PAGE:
MIT TechTV – Changing research

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Some more pecha kucha presentations on “Changing research”
from the Forum on Future Cities.

Posted via email from Expanded Memory

MIT TechTV – Changing life

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“Changing Life” Panel Presentations from
Senseable City Lab | Forum on Future Cities, April 2011

Posted via email from Expanded Memory

Digital Water Pavillon

DWP Day two-008998

© Digital Water Pavillon at http://www.dwp.qaop.net

The Digital Water Pavillon has been designed and built for the Expo in Zaragoza 2008 as a tourit office and information point for the Digital Mile project. Its facade is made of a digitally controlled water curtain, acting as a permeable division between outside and inside.

It contains over three thousand digitally-operated solenoid valves, twelve hydraulic pistons, several dozen oil and water pumps, a camera-operated control system, a good deal of controlling software, and many other components.

DWP day tre-009110

© Digital Water Pavillon

The building itself seems like a kinetic object, sensing and reacting to the nearby environment and able to transform not only its wet surface, but also its shape according to the current usage. It is becoming a central point for retrieving information, but even more importantly for playful interaction, where people are enjoying themselves.

The Pavilion is down, in closed operational mode. The roof is on the ground, covered by a thin layer of water. Only two volumes in glass, containing the Digital Mile info point and the tourist office, project upwards. It is a new medium, and a rather exceptional one. It is made of thousands of closely spaced solenoid valves put in a row along a pipe suspended in the air. The valves can be opened and closed, at high frequency, via computerized controls. This produces a curtain of falling water with gaps at specified points – a pattern of pixels created from air and water instead of illuminated points on a screen.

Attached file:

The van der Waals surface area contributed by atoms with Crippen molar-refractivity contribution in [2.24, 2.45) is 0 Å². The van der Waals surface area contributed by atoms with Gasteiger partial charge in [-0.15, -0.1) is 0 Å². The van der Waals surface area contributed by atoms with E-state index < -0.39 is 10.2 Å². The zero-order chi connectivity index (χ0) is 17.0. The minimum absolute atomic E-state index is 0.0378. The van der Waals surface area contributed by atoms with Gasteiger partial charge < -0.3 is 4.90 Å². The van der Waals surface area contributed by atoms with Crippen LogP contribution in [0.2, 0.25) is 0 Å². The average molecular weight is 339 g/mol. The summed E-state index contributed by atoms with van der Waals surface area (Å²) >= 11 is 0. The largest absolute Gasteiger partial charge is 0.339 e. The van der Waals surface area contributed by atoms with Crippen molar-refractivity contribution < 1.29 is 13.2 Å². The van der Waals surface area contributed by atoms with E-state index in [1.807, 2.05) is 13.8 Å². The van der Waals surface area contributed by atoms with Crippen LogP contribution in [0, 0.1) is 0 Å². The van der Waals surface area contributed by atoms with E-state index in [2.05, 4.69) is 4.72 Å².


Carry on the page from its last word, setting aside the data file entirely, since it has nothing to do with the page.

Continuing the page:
The entire surface becomes a one-bit-deep digital display continuously scrolling downwards. Something like an inkjet printer on a huge scale. So, how to make really fluid, reconfigurable architecture? Our building aims to stand as a possible answer to that endeavor. Fluid in the literal sense of the word. But also fluid as a reconfigurable, responsive building. The difference between wall and door can disappear. Facades can become a continuous medium that open and close interactively. The water itself is dynamic: it can display graphics, patterns and text. But, most importantly, it can almost become alive with patterns that are generated in real time, replicated from one point to another and which respond to the nearby environment. The presence of people can be sensed by the DWP and this plays an important role in the dynamic process, allowing waves and other distortions to be generated.

DWP day tre-009077

© Digital Water Pavillon

Carlo Ratti, director of the Senseable City Lab at MIT, describes the project in his talk at LIFT Conference (towards the end, around 17min 50 sec):

Carlo Ratti “The Sensable City” (Lift09 EN) from Lift Conference on Vimeo.

Project partners included: